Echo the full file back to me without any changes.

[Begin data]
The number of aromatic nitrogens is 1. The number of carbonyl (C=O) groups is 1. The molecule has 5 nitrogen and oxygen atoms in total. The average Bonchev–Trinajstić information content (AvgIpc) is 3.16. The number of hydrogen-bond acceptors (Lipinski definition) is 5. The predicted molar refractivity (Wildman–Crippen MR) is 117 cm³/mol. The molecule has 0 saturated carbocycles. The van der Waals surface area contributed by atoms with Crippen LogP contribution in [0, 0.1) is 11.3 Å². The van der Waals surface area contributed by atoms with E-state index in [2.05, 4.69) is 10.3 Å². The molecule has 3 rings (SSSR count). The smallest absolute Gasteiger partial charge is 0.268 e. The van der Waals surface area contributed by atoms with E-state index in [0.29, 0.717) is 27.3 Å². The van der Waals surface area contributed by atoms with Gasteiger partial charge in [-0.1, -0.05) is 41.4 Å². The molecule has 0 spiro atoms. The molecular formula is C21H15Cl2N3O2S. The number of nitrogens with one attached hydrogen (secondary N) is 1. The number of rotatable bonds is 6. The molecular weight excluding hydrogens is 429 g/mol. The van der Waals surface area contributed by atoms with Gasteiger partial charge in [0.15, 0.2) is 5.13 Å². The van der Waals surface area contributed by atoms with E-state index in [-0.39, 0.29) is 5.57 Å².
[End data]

The number of aromatic nitrogens is 1. The number of carbonyl (C=O) groups is 1. The molecule has 5 nitrogen and oxygen atoms in total. The average Bonchev–Trinajstić information content (AvgIpc) is 3.16. The number of hydrogen-bond acceptors (Lipinski definition) is 5. The predicted molar refractivity (Wildman–Crippen MR) is 117 cm³/mol. The molecule has 0 saturated carbocycles. The van der Waals surface area contributed by atoms with Crippen LogP contribution in [0, 0.1) is 11.3 Å². The van der Waals surface area contributed by atoms with E-state index in [2.05, 4.69) is 10.3 Å². The molecule has 3 rings (SSSR count). The smallest absolute Gasteiger partial charge is 0.268 e. The van der Waals surface area contributed by atoms with E-state index in [0.29, 0.717) is 27.3 Å². The van der Waals surface area contributed by atoms with Gasteiger partial charge in [-0.1, -0.05) is 41.4 Å². The molecule has 0 spiro atoms. The molecular formula is C21H15Cl2N3O2S. The number of nitrogens with one attached hydrogen (secondary N) is 1. The number of rotatable bonds is 6. The molecular weight excluding hydrogens is 429 g/mol. The van der Waals surface area contributed by atoms with Gasteiger partial charge in [0.15, 0.2) is 5.13 Å². The van der Waals surface area contributed by atoms with E-state index in [-0.39, 0.29) is 5.57 Å².